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Vantec NexStar 3 USB External HDD Enclosure Review - What You Get

The NexStar 3 unit being tested today by Vantec is in its third formal revision and is designed for a standard hard drive. With upgrades being what they are nowadays, it isn't too far-fetched to have at least one spare drive sitting on a shelf taking up space. This product is designed to put that drive back into use by adding it as an external unit. Let's take a closer look!

| Enclosures/Externals in Storage | Posted: May 12, 2005 4:00 am
TweakTown Rating: 9.0%Manufacturer: Vantec

What You Get

 

 

When you first crack open the box you're greeted with a small pack of items to handle the chore of giving that old hard drive a new lease on life. While not a lot of extras are included, you'll get everything you need to make things work as they should.

 

You get the NexStar unit itself, a power pack with cord, a USB cable, a stand that allows you to set the unit upright to take less desk space, and a plastic bag containing a manual, driver disk and some screws.

 

One note regarding the driver disk; you will only need to load drivers if you're still using Win98. WinME and beyond will recognize the device automatically and load the appropriate drivers; unless, that is, you have a Mac. Yes, there is support for the Mac operating systems as long as you're running v8.6 or higher. Drivers are included on the disk as well for this option.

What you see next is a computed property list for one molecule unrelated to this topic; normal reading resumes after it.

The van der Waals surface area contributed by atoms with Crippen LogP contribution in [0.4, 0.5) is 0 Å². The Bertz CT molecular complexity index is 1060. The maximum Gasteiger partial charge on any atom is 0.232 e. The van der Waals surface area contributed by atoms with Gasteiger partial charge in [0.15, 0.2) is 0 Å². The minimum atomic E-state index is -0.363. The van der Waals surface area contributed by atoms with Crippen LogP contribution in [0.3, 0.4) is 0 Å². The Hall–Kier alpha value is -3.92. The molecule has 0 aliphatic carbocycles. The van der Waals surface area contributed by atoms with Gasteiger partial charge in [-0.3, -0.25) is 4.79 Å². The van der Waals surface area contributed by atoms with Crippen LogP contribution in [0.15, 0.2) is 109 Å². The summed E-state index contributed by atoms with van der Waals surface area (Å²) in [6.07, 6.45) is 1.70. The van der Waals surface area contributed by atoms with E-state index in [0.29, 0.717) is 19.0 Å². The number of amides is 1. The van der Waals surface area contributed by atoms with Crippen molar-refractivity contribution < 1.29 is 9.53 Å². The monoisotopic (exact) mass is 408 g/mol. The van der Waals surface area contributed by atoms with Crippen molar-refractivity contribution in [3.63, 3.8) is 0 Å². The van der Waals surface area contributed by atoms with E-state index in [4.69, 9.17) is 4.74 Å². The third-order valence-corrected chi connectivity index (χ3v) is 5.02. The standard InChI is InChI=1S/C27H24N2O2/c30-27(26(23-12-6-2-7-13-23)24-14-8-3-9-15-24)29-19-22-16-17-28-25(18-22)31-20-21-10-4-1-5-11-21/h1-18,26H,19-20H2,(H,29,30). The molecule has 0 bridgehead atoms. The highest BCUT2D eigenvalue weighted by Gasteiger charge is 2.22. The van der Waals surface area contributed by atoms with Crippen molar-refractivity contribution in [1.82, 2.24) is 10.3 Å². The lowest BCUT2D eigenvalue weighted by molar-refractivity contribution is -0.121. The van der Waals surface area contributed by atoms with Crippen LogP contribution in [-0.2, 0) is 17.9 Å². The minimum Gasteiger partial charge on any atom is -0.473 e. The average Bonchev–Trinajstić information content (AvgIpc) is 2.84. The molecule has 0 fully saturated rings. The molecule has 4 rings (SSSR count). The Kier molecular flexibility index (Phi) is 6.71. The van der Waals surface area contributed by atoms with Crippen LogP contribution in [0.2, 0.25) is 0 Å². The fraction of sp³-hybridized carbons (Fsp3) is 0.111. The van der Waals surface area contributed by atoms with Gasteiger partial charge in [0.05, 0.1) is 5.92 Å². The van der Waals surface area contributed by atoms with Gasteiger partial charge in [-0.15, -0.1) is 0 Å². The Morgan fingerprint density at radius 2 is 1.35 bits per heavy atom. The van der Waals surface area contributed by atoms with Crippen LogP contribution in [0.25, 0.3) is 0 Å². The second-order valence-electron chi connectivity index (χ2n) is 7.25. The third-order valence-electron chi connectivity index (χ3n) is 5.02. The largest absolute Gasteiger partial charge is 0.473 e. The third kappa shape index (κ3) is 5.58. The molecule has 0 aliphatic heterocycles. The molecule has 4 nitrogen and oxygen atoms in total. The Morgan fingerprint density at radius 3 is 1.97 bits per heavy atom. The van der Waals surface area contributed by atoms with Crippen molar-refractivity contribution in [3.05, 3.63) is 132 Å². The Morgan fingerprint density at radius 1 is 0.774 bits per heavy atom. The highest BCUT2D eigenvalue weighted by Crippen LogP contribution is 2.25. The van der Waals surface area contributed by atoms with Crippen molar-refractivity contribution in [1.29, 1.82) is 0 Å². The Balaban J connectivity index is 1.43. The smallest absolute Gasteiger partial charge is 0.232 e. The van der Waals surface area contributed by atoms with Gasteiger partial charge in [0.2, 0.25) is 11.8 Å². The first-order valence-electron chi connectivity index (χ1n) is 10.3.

Now that we've looked at what you get in the box, lets take a look at the heart and soul of this product; the external unit.

 

For sheer aesthetic appearance, this revision of the NexStar is far and away an advance from previous units. Where the old models were boxy, this one is smooth and rounded. It is more pleasing to the eye and has a very nice finish that will set itself off when sitting on your desktop.

 

Connections to the unit are minimal so setup is a breeze. As you can see above you get a power port, and port for the USB cable and a simple On/Off toggle switch. There used to be a IEEE1394 Firewire port as well, but that feature seems to be missing from this newer rendition of the lineup.

 

 

Once you open up the unit you see the means for a simple installation up close. A regular 4-pin Molex connector and a 40-pin IDE cable are on the interior tray and a single wiring harness is on the exterior housing to allow the front activity light to work. Let's take a little closer look to the unit after we've installed a hard drive.

 

 

Pretty simple stuff for the most part. Just connect the cabling to the drive and install it with four included screws like you would into a drive bay. That is as hard as it gets.

 

One item of note is the cable folding after you get the drive in place. In the first revision of this product, cable folding was downright intrusive. This was fixed in the second revision by allowing the folded cable to sit underneath the drive once it was mounted into the drive tray. With this revision we see it getting crowded again, but this looks to have been a necessity to maintain the sleek lines of the enclosure. It was a simple matter, however, to get the cabling into a position to allow the exterior housing to be placed back onto the unit.

 

So once you get the drive installed onto the interior tray, you simply slide the exterior housing over the tray and connect the activity light. From there it is two little screws and you're finished.

 

Further Reading: Read and find more Storage content at our Storage reviews, guides and articles index page.

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